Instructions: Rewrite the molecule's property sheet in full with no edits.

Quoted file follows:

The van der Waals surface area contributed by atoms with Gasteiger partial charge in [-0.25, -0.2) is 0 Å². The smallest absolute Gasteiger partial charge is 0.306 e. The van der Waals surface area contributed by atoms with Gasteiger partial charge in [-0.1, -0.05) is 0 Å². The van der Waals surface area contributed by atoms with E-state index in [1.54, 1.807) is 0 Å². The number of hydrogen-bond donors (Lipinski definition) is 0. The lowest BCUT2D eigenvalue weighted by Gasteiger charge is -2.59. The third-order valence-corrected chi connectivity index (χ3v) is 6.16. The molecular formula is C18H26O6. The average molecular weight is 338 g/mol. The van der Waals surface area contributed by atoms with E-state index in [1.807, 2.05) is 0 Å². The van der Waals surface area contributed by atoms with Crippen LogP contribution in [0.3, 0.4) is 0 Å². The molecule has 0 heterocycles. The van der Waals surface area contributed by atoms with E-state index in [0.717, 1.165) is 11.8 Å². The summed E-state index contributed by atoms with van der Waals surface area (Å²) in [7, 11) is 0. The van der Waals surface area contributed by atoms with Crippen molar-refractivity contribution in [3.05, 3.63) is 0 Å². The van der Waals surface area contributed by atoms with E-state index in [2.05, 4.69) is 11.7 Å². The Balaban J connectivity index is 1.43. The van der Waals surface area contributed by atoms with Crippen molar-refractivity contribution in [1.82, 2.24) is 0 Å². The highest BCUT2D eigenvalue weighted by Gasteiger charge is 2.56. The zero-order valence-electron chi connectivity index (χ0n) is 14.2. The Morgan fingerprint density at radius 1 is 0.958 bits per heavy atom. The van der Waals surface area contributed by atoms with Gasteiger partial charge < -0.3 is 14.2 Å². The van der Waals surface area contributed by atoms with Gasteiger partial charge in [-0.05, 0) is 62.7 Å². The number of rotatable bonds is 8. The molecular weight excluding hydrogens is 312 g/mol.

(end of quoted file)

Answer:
The van der Waals surface area contributed by atoms with Gasteiger partial charge in [-0.25, -0.2) is 0 Å². The smallest absolute Gasteiger partial charge is 0.306 e. The van der Waals surface area contributed by atoms with Gasteiger partial charge in [-0.1, -0.05) is 0 Å². The van der Waals surface area contributed by atoms with E-state index in [1.54, 1.807) is 0 Å². The number of hydrogen-bond donors (Lipinski definition) is 0. The lowest BCUT2D eigenvalue weighted by Gasteiger charge is -2.59. The third-order valence-corrected chi connectivity index (χ3v) is 6.16. The molecular formula is C18H26O6. The average molecular weight is 338 g/mol. The van der Waals surface area contributed by atoms with E-state index in [1.807, 2.05) is 0 Å². The van der Waals surface area contributed by atoms with Crippen LogP contribution in [0.3, 0.4) is 0 Å². The molecule has 0 heterocycles. The van der Waals surface area contributed by atoms with E-state index in [0.717, 1.165) is 11.8 Å². The summed E-state index contributed by atoms with van der Waals surface area (Å²) in [7, 11) is 0. The van der Waals surface area contributed by atoms with Crippen molar-refractivity contribution in [3.05, 3.63) is 0 Å². The van der Waals surface area contributed by atoms with E-state index in [2.05, 4.69) is 11.7 Å². The Balaban J connectivity index is 1.43. The van der Waals surface area contributed by atoms with Crippen molar-refractivity contribution in [1.82, 2.24) is 0 Å². The highest BCUT2D eigenvalue weighted by Gasteiger charge is 2.56. The zero-order valence-electron chi connectivity index (χ0n) is 14.2. The Morgan fingerprint density at radius 1 is 0.958 bits per heavy atom. The van der Waals surface area contributed by atoms with Gasteiger partial charge < -0.3 is 14.2 Å². The van der Waals surface area contributed by atoms with Gasteiger partial charge in [-0.05, 0) is 62.7 Å². The number of rotatable bonds is 8. The molecular weight excluding hydrogens is 312 g/mol.